“To truly leave no one behind in pursuit of the 2030 Agenda on Sustainable Development, we must realize the rights of all persons with disabilities, including persons with autism, ensuring their full participation in social, cultural and economic life”, he said. 

“Let us work together with all persons with disabilities and their representative organizations to find innovative solutions to recover better and build a better world for all.” 

Inequalities worsened by COVID-19

According to the UN World Health Organization (WHO), one in 160 children has an autism spectrum disorder (ASD). ASD begins in childhood and tends to persist into adolescence and adulthood. 

Intervention during early childhood is important to promote the optimal development and well-being of persons with an ASD, WHO added, emphasizing the importance of monitoring of child development as part of routine maternal and child health care. 

While some individuals with ASD are able to live independently, others have severe disabilities and require life-long care and support. Persons with an ASD are also often subject to stigma and discrimination, including unjust deprivation of health care, education, protection under law, and opportunities to engage and participate in their communities.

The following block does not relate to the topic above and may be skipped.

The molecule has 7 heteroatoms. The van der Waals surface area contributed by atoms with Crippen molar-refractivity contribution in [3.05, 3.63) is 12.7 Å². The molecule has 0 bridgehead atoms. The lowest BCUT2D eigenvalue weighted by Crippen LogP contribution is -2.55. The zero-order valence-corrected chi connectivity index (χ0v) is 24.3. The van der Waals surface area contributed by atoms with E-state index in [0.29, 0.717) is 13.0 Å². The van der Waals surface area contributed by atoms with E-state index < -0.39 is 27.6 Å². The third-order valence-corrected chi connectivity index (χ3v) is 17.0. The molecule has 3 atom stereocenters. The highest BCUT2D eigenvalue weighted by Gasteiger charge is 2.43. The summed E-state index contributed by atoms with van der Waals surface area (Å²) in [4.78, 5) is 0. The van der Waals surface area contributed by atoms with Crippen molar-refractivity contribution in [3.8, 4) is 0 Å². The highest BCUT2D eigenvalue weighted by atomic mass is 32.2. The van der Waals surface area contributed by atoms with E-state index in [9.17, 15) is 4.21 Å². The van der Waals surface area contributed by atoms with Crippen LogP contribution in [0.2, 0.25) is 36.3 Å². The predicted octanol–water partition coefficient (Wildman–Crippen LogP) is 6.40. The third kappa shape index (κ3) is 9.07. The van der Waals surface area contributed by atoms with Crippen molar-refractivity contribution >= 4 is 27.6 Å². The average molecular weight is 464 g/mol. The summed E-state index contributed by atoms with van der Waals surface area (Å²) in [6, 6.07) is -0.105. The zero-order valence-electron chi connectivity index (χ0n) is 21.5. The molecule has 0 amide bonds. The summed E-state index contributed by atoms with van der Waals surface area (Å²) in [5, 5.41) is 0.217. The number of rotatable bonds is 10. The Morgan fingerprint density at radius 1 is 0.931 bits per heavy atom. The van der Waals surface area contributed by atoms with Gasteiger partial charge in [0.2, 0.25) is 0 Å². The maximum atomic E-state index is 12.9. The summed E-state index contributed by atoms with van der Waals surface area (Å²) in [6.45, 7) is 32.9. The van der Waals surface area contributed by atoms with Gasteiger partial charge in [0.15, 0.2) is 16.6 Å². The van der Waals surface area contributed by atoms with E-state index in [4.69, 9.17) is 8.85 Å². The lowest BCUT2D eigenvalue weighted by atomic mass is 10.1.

The World Day

The World Autism Awareness Day, to be commemorated annually on 2 April, was established in December 2007 by the UN General Assembly, which affirmed that “ensuring and promoting the full realization of all human rights and fundamental freedoms for all persons with disabilities is critical to achieving internationally agreed development goals”. 

The General Assembly also highlighted the importance of early diagnosis and appropriate research and interventions for the growth and development of the individual, and called for efforts to raise awareness throughout society, including at the family level, regarding children with autism.